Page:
I’ve been catching up on some marketing industry news since returning from holiday travels, and I’m finding a common theme: An emphasis on data analysis and subsequent informed insights everywhere I look. Not that this is necessarily new; I wrote a LinkedIn post last year expounding on a Marketing News article on the need for marketers to move from “mad men to math men”. As we enter 2015, the reality of this need is starker than ever.
Consider, for example, some of the findings of the recent American Marketing Association survey of marketers on the topic of business analytics:
- Only 30.96% of marketers state that “Marketing analytics are well-integrated into our organization’s day-to-day operations.”
- Nearly half of marketers (48.78%) have from 0–5% of their budget allocated to marketing analytics, though only 12.99% of marketers felt that this little budget allocation was appropriate
- More than half of marketers felt challenged by the fact that they had too little human resources (61.41%), too little budget (56.65%) or too little analytical knowledge (51.14%) when it comes to marketing analytics.
- Despite the challenges and lack of investment in marketing analytics, 95.36% of marketers saw at least some benefit to the company’s performance from marketing analytics.
You can view more in-depth analysis of the research here, but the bottom line is this: Marketers, by and large, get that marketing analytics and data-driven insights create real benefits and should be employed. As an industry, we’re not doing a great job of making it happen.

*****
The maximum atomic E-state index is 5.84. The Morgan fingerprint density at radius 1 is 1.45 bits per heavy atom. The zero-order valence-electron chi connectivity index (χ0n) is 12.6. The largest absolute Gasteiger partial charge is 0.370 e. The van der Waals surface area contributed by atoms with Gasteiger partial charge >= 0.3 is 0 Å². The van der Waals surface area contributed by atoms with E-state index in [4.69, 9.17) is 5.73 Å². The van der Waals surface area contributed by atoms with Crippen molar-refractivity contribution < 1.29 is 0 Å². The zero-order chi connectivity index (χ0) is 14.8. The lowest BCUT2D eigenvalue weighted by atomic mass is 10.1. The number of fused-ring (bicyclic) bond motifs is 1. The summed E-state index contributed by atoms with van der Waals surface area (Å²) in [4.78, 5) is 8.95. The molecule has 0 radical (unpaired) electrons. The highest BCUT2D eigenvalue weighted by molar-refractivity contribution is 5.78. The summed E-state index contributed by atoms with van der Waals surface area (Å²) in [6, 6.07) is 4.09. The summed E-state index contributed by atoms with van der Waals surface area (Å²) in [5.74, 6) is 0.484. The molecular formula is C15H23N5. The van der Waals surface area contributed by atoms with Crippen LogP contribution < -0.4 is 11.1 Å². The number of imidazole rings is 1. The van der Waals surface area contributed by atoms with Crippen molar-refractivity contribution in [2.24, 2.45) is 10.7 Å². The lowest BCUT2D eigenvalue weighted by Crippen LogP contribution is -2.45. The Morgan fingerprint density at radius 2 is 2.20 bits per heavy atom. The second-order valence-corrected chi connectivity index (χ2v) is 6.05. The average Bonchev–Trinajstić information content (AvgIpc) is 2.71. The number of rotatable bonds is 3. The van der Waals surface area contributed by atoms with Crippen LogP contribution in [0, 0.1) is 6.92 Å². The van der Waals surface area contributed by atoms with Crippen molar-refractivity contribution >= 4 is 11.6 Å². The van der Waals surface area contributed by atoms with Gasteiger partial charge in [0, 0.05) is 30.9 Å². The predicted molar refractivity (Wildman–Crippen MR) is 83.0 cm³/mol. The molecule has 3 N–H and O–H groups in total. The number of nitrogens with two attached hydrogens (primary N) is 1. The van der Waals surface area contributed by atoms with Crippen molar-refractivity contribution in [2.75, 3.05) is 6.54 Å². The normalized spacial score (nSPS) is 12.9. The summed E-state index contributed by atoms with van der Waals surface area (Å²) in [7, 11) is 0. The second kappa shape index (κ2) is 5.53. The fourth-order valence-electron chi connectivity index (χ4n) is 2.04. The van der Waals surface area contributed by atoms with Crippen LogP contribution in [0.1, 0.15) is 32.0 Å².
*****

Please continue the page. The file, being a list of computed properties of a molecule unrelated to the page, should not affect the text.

There are a handful of exceptions, of course—another recent AMA article on the need to understand advanced analytics cites a $453 million sales lift realized by Prudential when they used data to better understand customer needs, and an ROI boost to 160% when IBM used customer data to better align marketing and sales, for example. In general, however, marketers are struggling with analytics for a variety of reasons, and a lot of it can be traced back to a simple lack of investment in learning to do it right.
Whether we like numbers or not, we are at the point where they are unavoidably linked to the success of marketing initiatives. It’s time that we step up and accept that fact, and make the right moves to stay at the forefront of our trade. In analyzing the recent AMA analytics survey, marketer Caitlin Zwick summarized the opportunity well, stating: “There is an opportunity to bring hard skills to the table. If you are hungry, willing to roll up your sleeves, and learn with passion and curiosity, you can make a huge impact in marketing analytics. It’s an area of white space that most people know exists, but do not have the expertise to fill.” And we can’t keep lacking that expertise. In the wise words of marketer Courtney Moore, “Expectations need to shift and everyone needs a baseline understanding of marketing analytics to be well-rounded marketers.”
Yes, math is scary sometimes. And no, statistics won’t suddenly become fun for many of us who more naturally gravitate toward wordplay and creative thinking. But the reality in the industry is what it is, and an opportunity to transform the way we operate for the better is undeniably upon us. It may be a little late to make 2015 resolutions, but what the heck: Let’s seize the chance to understand our audiences better, make smarter decisions, and celebrate our well-quantified successes as we move forward this year.
Lukas Treu is Content Architect at AKHIA.